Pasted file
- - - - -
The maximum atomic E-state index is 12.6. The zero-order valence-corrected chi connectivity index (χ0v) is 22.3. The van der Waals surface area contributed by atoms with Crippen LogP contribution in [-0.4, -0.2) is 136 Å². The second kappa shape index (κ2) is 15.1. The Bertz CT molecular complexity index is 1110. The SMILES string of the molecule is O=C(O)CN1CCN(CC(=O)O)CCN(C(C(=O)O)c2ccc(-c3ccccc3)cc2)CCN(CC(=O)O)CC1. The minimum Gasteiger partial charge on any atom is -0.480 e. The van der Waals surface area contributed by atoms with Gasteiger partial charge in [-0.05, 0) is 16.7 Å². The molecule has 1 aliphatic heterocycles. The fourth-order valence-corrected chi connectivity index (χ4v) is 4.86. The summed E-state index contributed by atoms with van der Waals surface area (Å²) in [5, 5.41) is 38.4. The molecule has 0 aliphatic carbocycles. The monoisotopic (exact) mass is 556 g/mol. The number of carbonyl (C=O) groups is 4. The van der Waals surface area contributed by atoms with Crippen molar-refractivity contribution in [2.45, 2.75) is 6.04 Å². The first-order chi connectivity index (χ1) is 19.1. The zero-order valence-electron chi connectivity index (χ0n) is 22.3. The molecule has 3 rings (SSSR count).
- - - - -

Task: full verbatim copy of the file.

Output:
The maximum atomic E-state index is 12.6. The zero-order valence-corrected chi connectivity index (χ0v) is 22.3. The van der Waals surface area contributed by atoms with Crippen LogP contribution in [-0.4, -0.2) is 136 Å². The second kappa shape index (κ2) is 15.1. The Bertz CT molecular complexity index is 1110. The SMILES string of the molecule is O=C(O)CN1CCN(CC(=O)O)CCN(C(C(=O)O)c2ccc(-c3ccccc3)cc2)CCN(CC(=O)O)CC1. The minimum Gasteiger partial charge on any atom is -0.480 e. The van der Waals surface area contributed by atoms with Gasteiger partial charge in [-0.05, 0) is 16.7 Å². The molecule has 1 aliphatic heterocycles. The fourth-order valence-corrected chi connectivity index (χ4v) is 4.86. The summed E-state index contributed by atoms with van der Waals surface area (Å²) in [5, 5.41) is 38.4. The molecule has 0 aliphatic carbocycles. The monoisotopic (exact) mass is 556 g/mol. The number of carbonyl (C=O) groups is 4. The van der Waals surface area contributed by atoms with Crippen molar-refractivity contribution in [2.45, 2.75) is 6.04 Å². The first-order chi connectivity index (χ1) is 19.1. The zero-order valence-electron chi connectivity index (χ0n) is 22.3. The molecule has 3 rings (SSSR count).